There are many reasons to read and love Gita, one of which is its simple, matter of fact explanations of concepts – very clinical and very efficient, no scope for confusion what so ever. Often though, shlokas and their meanings get lost in translation. Take this, one of the most popular verses from Gita –
कर्मण्येवाधिकारस्ते मा फलेषु कदाचन |
मा कर्मफलहेतुर्भूर्मा ते सङ्गोऽस्त्वकर्मणि || 47 ||
“We have adhikar, or right over our action, but no right or control over its results. Let not the potential results be the motive of action, and do not get attached to inaction either”
Often, the shloka is interpreted as – कर्म करो फल की अपेक्षा मत करो (Do your action, do not expect results). This leads many to ask, “if I have no expectations what is the motivation to act”. A fair question indeed. But Krishna doesn’t say – Don’t expect. Rather he says, we cannot know for certain if we will win or lose, whether the task we set out to do will turn out the way we expected or not. That can be known only after the task is done. So get up and give your best to the task you take up. Yogah karmasu kaushalam (योगः कर्मसु कौशलम्), say Krishna. Yoga is excellence in action. But eventually whatever be the result accept it and move on. What matters is if cause is worth the fight and how well you fought.
While Krishna says, you have no right over the result, he doesn’t say there will be no result. That would be denying the law of Physics, that every action has a reaction. And Krishna does not deny Science, nor does Dharma. So what determines that reaction? Arjun wants to know and Krishna explains in the 18th Adhyaya (shloka 13-14).
पञ्चैतानि महाबाहो कारणानि निबोध मे |
साङ्ख्ये कृतान्ते प्रोक्तानि सिद्धये सर्वकर्मणाम् || 13||
अधिष्ठानं तथा कर्ता करणं च पृथग्विधम् |
विविधाश्च पृथक्चेष्टा दैवं चैवात्र पञ्चमम् || 14||
Rearranged for easy reading, word meanings given at the end:
महाबाहो, निबोध मे, साङ्ख्ये कृतान्ते प्रोक्तानि , पञ्चैतानि कारणानि सर्वकर्मणाम् सिद्धये.
mahā-bāho nibodha me, sānkhye kṛitānte proktāni, pañchaitāni kāraṇāni sarva-karmaṇām siddhaye
कर्ता, पृथग्विधम् करणं, अधिष्ठानं, विविधा: पृथक् चेष्टा, पञ्चमम् दैवं चैवात्र
kartā, pṛithag-vidham karaṇaṁ, adhiṣhṭhānaṁ, vividhāśh cha pṛithak cheṣhṭā, pañchamam daivaṁ chaivātra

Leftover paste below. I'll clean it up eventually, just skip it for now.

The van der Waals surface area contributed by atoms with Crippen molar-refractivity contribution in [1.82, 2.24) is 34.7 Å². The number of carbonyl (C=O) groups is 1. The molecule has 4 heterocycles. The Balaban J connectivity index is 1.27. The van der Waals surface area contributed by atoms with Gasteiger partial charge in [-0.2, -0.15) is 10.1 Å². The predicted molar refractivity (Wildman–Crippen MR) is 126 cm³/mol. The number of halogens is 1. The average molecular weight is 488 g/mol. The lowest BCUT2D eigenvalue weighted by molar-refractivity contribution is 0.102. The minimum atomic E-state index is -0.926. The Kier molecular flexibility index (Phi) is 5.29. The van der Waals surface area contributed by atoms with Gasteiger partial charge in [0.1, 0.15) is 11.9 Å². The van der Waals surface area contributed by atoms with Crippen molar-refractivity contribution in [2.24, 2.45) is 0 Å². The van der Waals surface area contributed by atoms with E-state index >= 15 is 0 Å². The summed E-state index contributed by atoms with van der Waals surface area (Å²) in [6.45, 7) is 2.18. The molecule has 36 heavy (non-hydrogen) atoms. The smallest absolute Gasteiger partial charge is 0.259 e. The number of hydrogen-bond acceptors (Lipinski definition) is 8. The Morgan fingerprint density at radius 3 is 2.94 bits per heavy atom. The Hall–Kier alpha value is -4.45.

“Arjun, listen from me, as explained in Sankhya*, the five factors for the accomplishment (or result) of all tasks.
The Doer, the various instruments used, the place of action or the environment, the various activities/effort undertaken and the fifth is “daivam””
Now think of any task undertaken, say a scientific experiment . It involves,
- The Scientists/Engineers – The Doer -> कर्ता (Karta)
- Various instruments and resources ->पृथग्विधम् करणं (prithag-vidham karanam)
- The laboratory – the place of action -> अधिष्ठानं (adhishthanam)
- Various tests to be performed – activities undertaken -> पृथक् चेष्टा (prithak chestha)
Any task will involve these four factors. Project Management is about planning, managing, controlling these four factors for proper execution in order to achieve the stated goal. But are these sufficient to ensure success? In absence of any 5th element, managing the four factors should be able to ensure success every time the recipe is replicated. But is that the case? Every smart project manager without exception builds in a risk factor into the project plan – a risk factor for “unforeseen circumstances”. This factor of risk, or call it factor of success, is what Krishna calls Daivam – the fifth factor of task accomplishment that cannot be controlled by the best of brains and mightiest of brawn. This “Daivam” is what one may choose to call God, or Parkriti (Nature) or Destiny or Fortune or what an atheist may call Randomness. A professor I know, beautifully explained “Daivam” as that what Mathematics calls probability.